It was a big week for the Grove Park Foundation, the Purpose Built Community that is transforming an historic neighborhood in west Atlanta.

Courtney English, Kinnari Patel-Smyth, Meria Carstarphen, Debra Edelson and Matt Westmoreland at ground breaking (Photo by Kelly Jordan for SaportaReport)

First, on Sept. 10, there was a breakfast to thank the top donors to Grove Park, which is working to improve the housing options in the community as well as provide better schools, wellness and the arts.

Both Atlanta Mayor Keisha Lance Bottoms and Atlanta Public Schools Superintendent Meria Carstarphen attended the breakfast, but they did not speak to each other.

Still, every speaker thanked both Mayor Bottoms and Carstarphen for their work helping to improve the community. Just the day before, the APS board have voted not to renew Carstarphen’s contract beyond June, 2020.

Rodney Bullard, executive director of the Chick-fil-A Foundation, spoke of growing up in the area when it was called Bankhead rather than the classier name of Grove Park.

This was a s close as APS Superintendent Meria Carstarphen and Atlanta Mayor Keisha Lance Bottoms got to each other at the Grove Park Foundation breakfast (Photo by Maria Saporta)

After the breakfast, many of those present (minus the mayor who had already left without answering questions from the press) went to the official groundbreaking of the new KIPP Woodson Park Academy in Grove Park.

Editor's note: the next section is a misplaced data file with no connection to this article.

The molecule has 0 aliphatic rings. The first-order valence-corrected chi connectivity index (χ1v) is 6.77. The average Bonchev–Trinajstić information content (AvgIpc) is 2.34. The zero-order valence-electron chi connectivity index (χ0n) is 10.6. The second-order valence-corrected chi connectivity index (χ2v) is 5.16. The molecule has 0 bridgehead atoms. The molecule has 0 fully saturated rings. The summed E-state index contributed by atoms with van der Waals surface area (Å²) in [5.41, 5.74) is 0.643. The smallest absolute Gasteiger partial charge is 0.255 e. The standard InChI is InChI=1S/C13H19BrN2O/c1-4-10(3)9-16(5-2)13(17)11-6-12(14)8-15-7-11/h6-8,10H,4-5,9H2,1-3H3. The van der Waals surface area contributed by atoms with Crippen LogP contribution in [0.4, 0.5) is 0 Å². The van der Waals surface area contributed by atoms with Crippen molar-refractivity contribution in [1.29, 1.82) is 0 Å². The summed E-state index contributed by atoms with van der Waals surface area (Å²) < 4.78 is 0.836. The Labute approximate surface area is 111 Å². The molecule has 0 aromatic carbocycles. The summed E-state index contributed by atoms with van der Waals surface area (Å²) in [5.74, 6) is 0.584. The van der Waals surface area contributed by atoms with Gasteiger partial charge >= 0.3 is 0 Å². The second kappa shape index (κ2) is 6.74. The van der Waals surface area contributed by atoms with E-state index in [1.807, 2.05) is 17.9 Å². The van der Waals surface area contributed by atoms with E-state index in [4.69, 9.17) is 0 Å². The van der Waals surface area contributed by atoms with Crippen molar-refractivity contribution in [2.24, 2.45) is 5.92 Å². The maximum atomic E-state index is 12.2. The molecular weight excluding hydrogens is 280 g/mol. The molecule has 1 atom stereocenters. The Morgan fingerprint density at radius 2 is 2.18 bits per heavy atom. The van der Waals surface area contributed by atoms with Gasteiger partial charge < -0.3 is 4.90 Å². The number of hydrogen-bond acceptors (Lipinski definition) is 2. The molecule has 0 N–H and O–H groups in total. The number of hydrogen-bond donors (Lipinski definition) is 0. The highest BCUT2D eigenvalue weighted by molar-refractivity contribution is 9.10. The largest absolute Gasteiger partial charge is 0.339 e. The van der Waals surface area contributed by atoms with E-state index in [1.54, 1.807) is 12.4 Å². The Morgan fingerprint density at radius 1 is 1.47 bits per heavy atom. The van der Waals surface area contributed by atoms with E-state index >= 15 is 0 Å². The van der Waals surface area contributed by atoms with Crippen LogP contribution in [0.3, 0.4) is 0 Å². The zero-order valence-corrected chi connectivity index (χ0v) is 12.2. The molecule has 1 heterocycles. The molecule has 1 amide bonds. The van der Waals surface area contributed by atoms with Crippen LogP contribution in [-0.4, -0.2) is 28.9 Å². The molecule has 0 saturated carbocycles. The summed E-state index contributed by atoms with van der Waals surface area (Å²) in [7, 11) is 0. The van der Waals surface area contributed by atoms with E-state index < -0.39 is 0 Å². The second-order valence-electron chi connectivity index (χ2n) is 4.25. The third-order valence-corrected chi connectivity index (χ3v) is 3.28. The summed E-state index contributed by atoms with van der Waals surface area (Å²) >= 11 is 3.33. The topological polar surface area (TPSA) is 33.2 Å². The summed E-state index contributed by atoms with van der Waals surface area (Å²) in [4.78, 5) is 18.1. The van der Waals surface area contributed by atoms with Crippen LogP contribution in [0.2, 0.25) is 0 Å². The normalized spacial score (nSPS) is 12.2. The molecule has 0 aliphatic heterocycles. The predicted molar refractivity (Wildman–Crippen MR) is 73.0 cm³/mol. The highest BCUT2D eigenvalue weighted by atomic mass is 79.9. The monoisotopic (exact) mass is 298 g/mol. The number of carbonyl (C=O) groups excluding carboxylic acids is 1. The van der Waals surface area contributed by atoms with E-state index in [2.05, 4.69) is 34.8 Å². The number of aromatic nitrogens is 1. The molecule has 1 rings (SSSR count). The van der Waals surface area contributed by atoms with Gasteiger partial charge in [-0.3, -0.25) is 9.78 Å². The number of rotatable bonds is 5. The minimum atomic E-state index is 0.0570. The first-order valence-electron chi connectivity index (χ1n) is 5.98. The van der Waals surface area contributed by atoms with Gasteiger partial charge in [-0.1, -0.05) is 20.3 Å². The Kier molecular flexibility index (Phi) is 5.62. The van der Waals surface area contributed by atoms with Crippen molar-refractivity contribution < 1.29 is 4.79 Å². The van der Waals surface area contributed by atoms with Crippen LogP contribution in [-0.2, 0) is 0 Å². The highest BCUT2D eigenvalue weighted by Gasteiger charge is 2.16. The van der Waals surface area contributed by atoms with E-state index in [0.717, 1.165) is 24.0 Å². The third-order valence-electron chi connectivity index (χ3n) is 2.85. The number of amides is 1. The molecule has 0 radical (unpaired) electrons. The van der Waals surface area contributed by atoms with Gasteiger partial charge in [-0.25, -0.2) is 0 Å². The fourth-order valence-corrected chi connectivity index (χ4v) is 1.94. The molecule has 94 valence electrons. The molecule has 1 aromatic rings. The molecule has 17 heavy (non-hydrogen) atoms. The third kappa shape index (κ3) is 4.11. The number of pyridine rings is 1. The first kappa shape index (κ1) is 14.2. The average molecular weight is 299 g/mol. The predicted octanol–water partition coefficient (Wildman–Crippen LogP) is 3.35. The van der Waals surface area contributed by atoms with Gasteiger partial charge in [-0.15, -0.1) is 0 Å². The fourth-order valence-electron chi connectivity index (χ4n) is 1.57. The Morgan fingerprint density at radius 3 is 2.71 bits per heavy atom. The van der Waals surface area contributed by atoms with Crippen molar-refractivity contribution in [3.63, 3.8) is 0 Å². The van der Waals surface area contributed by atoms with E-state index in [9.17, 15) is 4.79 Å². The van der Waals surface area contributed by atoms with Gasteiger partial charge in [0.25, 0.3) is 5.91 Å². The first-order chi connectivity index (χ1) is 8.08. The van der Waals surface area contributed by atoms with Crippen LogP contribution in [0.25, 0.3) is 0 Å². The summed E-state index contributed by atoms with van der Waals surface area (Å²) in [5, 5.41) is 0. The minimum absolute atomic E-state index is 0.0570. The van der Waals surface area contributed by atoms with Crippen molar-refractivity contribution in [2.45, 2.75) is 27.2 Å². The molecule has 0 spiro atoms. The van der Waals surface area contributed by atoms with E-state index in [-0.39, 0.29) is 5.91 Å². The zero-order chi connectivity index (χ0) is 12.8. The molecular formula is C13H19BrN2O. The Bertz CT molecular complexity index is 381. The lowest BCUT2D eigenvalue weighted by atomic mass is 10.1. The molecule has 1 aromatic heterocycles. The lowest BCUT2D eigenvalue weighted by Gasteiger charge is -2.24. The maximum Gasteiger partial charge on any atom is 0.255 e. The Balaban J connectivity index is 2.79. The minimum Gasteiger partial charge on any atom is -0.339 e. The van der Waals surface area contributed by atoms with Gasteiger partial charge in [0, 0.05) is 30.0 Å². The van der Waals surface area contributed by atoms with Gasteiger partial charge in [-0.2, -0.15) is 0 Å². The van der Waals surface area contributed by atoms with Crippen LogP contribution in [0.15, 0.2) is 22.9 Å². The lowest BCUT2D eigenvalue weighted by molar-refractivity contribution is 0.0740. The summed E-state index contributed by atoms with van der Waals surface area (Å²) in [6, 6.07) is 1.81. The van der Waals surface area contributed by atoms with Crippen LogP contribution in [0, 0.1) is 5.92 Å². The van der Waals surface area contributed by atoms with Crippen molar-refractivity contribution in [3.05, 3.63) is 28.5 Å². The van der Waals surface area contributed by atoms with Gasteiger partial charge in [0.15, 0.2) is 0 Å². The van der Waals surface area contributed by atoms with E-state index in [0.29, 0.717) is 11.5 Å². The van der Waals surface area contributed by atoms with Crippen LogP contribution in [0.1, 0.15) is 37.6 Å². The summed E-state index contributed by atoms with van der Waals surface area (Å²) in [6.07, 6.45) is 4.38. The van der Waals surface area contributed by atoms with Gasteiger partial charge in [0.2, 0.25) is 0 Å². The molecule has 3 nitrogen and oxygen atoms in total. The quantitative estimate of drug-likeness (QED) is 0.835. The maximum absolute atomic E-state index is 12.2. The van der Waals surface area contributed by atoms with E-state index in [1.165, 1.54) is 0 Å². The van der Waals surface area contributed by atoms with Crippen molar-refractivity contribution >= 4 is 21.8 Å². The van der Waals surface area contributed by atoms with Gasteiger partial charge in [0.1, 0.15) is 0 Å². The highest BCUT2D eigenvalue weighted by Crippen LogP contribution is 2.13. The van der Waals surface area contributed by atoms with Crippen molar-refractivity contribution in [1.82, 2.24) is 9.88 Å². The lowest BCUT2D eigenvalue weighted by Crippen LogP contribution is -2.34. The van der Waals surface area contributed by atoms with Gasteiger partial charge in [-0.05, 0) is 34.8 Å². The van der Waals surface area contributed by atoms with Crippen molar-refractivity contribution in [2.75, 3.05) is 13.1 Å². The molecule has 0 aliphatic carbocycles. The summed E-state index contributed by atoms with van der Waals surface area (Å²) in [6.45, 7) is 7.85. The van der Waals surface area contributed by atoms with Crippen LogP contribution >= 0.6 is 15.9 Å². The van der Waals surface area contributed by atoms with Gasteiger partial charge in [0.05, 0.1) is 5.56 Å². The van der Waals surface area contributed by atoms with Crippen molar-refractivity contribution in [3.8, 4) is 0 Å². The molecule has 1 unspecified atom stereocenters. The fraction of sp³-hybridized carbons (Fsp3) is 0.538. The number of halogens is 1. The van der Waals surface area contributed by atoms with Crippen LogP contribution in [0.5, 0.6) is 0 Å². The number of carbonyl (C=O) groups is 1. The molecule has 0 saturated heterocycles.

In addition to the academy, the campus will include a YMCA Early Learning Center as well as a school-based health clinic. The Grove Park Foundation and its partners have been able to raise $51 million to invest in the community.

Debra Edelson, executive director of the foundation, told breakfast attendees there’s still much work to be done to improve the outcomes of community residents.

CARE’s new Innovation Hub

Atlanta-based CARE has opened its front doors to innovation.

CARE cuts the ribbon to its new innovation hub. Michelle Nunn in the center (Photo by Kelly Jordan for SaportaReport)

Thanks to a $5 million grant from the Robert W. Woodruff Foundation made in April 2018, CARE has been able to upgrade much of its outdated office space and reconfigure its ground floor into an innovation hub. Earth University and other nonprofits already have moved in to the transformed space.